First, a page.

Had Willie Sutton and Jesse James been around to avail themselves of the opportunity, it's reasonable to expect they would have found a way to gain control of a National Football League franchise. It's easier than robbing banks. And the risk factor is nil.
This all has to do with a controversial scheme the NFL is perpetuating that's referred to as a permanent seat license, which means you, the fan, must first pay a fee, usually from $250 to $4,500, before getting the right to buy a ticket. The term permanent seat license, more commonly known as a PSL, is a terrible misnomer. What PSL more appropriately suggests is a form of permanent seat larceny.
Commissioner Paul Tagliabue, troubled by the reaction the Cleveland Browns have caused themselves and the league by announcing their defection to Baltimore, should put an end to this intolerable practice that smacks of extortion. It's a holdup. Pure and simple.
It's also degrading to the league; and Tagliabue, now that he knows what it is, should issue an order to terminate the practice. Three years ago, at a Super Bowl news conference, he said he didn't know about this surcharge caper that was going to be used in Charlotte and added, "I think this is an appropriate time to end the press conference."
The reason we particularly remember the situation is that this reporter was the one who asked the question because Charlotte was using the ploy against Baltimore to help pay for its new stadium when it didn't have adequate funding. This is all a part of the record. Tagliabue, if he has forgotten, can look it up. It'll be in the transcript.
Art Modell, who has owned the Browns for 35 years, is coming to Baltimore for a deal that brings him a rent-free $200 million stadium and all money accrued from parking and concessions. Isn't that enough?
The fans of Baltimore, thirsting for the return of the NFL, might have reason to believe that a $200 million place to play, plus Modell not having to pay rent, along with gaining parking and concession revenues, would be more than sufficient. But, no, Modell is getting PSL fees, reportedly another $74 million, on top of all that.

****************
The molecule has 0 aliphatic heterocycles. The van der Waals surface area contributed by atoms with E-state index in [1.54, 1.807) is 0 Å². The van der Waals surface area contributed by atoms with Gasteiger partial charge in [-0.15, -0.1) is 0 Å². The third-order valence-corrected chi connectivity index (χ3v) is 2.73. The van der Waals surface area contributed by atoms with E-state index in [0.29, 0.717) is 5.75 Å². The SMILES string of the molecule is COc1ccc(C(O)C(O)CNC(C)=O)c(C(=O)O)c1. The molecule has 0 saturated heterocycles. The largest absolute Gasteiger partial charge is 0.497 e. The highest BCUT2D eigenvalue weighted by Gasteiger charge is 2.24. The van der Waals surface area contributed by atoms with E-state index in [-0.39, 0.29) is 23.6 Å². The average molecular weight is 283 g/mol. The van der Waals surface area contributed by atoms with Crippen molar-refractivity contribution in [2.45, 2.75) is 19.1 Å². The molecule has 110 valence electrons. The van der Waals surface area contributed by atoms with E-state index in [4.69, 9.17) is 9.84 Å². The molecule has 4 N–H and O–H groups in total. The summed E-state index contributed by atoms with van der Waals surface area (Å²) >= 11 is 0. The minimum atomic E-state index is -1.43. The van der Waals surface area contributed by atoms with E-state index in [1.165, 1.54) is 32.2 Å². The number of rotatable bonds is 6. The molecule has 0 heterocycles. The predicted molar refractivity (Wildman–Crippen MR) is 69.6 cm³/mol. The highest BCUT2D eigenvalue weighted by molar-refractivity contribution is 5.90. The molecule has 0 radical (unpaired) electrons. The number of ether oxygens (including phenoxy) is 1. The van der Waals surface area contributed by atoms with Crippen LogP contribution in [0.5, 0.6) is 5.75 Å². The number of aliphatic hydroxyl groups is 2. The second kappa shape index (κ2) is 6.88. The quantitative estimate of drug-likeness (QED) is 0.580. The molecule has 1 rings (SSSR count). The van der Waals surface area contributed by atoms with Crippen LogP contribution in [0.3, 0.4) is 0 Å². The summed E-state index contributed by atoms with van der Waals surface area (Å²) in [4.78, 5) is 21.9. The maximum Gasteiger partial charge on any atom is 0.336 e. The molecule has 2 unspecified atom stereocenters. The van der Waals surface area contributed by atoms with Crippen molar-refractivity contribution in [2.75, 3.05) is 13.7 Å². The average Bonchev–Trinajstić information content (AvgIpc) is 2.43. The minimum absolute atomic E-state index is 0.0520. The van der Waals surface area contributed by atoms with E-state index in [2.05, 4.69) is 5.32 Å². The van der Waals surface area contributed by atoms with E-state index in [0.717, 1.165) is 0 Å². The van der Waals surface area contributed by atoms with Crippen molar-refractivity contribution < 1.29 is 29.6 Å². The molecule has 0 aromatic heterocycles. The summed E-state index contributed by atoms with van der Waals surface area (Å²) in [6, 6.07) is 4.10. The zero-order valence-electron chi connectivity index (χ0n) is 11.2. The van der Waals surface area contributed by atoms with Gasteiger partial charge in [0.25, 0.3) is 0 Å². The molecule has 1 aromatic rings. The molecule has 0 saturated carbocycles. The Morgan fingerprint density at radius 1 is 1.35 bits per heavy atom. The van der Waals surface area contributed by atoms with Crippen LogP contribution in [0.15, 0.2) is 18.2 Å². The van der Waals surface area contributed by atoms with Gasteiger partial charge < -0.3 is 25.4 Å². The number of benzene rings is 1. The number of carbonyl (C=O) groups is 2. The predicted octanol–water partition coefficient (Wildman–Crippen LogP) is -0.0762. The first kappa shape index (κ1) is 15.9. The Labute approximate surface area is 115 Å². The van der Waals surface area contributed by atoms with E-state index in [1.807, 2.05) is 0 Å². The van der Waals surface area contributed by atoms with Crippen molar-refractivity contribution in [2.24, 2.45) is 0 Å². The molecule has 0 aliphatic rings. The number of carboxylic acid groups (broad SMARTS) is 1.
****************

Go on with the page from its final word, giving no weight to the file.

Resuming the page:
He's saying it will be used for moving expenses and also, ostensibly, to pay an expected $30 million charge the NFL assesses for transferring the Browns from Cleveland to Baltimore. This is hush money that goes to all the other owners if and when they approve the move.
Baltimore has reason to be particularly infuriated over the PSL ticket trickery because thousands of fans paid for seats during ,, the expansion effort and left the orders and their checks on file. Now they are looking at the possibility of having to fork over the additional license fee.
Yes, Santa Claus is coming to town, bringing his Browns' bag with him, disguised as Art Modell. No other business on the face of the earth could get away with such an offending gesture to a customer. Would a radio station or a newspaper ask for a premium payment before allowing the sale of an advertisement? That's the same thing, but it doesn't happen.
And would a doctor, lawyer, furniture store, hairstylist, meat-cutter, auto dealer, insurance company, landscaper or a candlestick maker insist on a special advance payment before they would sell their wares or the right to a service? Then comes the actual bill.
Gov. Parris Glendening allowed the Maryland Stadium Authority to give away the store -- actually the state -- in its quest for a team. Little did they realize the reaction would be something less than totally positive. One business leader, a tower of integrity and endowed with a high degree of refinement in the Baltimore community, was asked last week to head the ticket-selling effort for the Browns and quickly declined. So the hunt continues to find an individual who will agree to lend his name and reputation to the cause of selling PSLs and tickets for the Browns.
Dr. Robert Baade, a professor of economics at Lake Forest (Ill.) College, who is an expert on sports financing, says the PSL game is another example of "how a trust is betrayed, and my belief is the public is soon going to become far less tolerant of how a few owners can work for their own benefit against so many loyal and responsible customers.
"I believe the NFL is wary about increasing the PSLs," he added. "Some team owners are whispering concern that they can't carry this too far, to a point where the people might resist. I also feel the league is courting disaster. The PSLs and the relocation fees are too good for the NFL to pass up and, don't forget, the other owners get a piece of the action."